Volvo survey sheds light on the future of Autonomous driving
Not surprisingly, Volvo’s global Autonomous driving survey of 50,000 consumer’s came with an affirmation or two as to how drivers perceive a future of automated self driving cars. In essence it sheds some light on the inevitable future of Autonomous driving.
This week Volvo released the results of an online global autonomous driving consumer survey. With 50,000 participants world wide, this is the largest conservation of its kind to date as to the advent and eventual industry wide implementation of Autonomous driving cars and light trucks.
Acceptance as to “hands-off” automated driving varies by region, with drivers in urban and rural areas a bit more hesitant to embrace this segment setting transforming technology. As for me, I drove across Los Angeles County in a 2016 Acura TLX Advance -- through stop and go traffic on adaptive cruise control, and was amazed by how well this car performed.
A surprise or two learned from Volvo’s survey
Yes and no. What we discover looking to the survey is that driver’s living in metropolitan areas may be a bit more perceptive as to the inevitable “hands-off” future of automated personal conveyance.
A high percentage of drivers surveyed in California and New York, 86%, believe that Autonomous technology could make their life simpler. After commuting in L.A. for a decade or so, I agree, it could!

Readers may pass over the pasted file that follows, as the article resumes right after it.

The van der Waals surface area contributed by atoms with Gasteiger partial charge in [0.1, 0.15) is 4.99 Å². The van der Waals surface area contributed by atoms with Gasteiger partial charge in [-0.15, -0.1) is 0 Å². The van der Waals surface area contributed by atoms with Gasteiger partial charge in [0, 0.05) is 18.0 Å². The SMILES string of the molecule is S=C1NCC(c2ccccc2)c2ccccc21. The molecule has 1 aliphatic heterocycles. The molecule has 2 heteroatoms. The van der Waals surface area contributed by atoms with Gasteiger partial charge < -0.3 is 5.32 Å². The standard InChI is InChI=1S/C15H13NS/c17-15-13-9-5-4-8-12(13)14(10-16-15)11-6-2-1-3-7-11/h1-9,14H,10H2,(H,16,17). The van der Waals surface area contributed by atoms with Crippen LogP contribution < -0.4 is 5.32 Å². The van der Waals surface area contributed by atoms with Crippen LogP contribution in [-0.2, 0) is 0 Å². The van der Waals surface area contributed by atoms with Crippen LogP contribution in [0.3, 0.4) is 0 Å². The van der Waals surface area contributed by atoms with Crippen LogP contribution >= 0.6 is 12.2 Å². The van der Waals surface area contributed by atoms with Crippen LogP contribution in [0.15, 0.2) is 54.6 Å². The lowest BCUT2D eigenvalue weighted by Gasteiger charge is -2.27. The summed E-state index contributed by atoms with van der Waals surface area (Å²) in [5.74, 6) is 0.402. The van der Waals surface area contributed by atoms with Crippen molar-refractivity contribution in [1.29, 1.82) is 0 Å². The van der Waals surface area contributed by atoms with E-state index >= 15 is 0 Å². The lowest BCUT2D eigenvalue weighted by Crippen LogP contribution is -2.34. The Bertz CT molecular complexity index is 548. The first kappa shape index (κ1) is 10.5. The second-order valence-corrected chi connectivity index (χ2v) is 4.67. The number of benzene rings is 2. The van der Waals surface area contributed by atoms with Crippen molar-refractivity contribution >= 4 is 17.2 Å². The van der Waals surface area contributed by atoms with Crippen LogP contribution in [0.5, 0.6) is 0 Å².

As we move into the midwest and outside of metropolitan area, the percentage of acceptance falls proportionately.
According to Volvo
In the U.S., the survey uncovered some interesting findings, particularly in how opinions differ from state-to-state:
· Nine out of ten New Yorkers and 86% of residents in California feel that autonomous cars could make life easier.
· Only about half (52%) of Illinois respondents would trust an autonomous car to make decisions about safety, 10% less than the national average.
· Only 62% of Pennsylvanians think that having more autonomous cars on the road will eliminate traffic accidents versus a national average of 68%.
· 60% of Texans believe autonomous cars could keep their family safer compared to 69% of people across the nation.
On a global level, the Future of Driving survey also revealed that 72% of people believe driving manually is a luxury that must be preserved. Meanwhile, 79% believe that car manufacturers, not car owners, must take responsibility if an accident occurs when a car is driving autonomously.
The Future of Driving survey is just one of many consumer studies Volvo Cars has conducted about AD. The company’s AD pilot program, Drive Me, will put 100 consumers in AD vehicles beginning in 2017.
Read my latest Volvo S90 drive review here. Yes, it does present some near Autonomous features.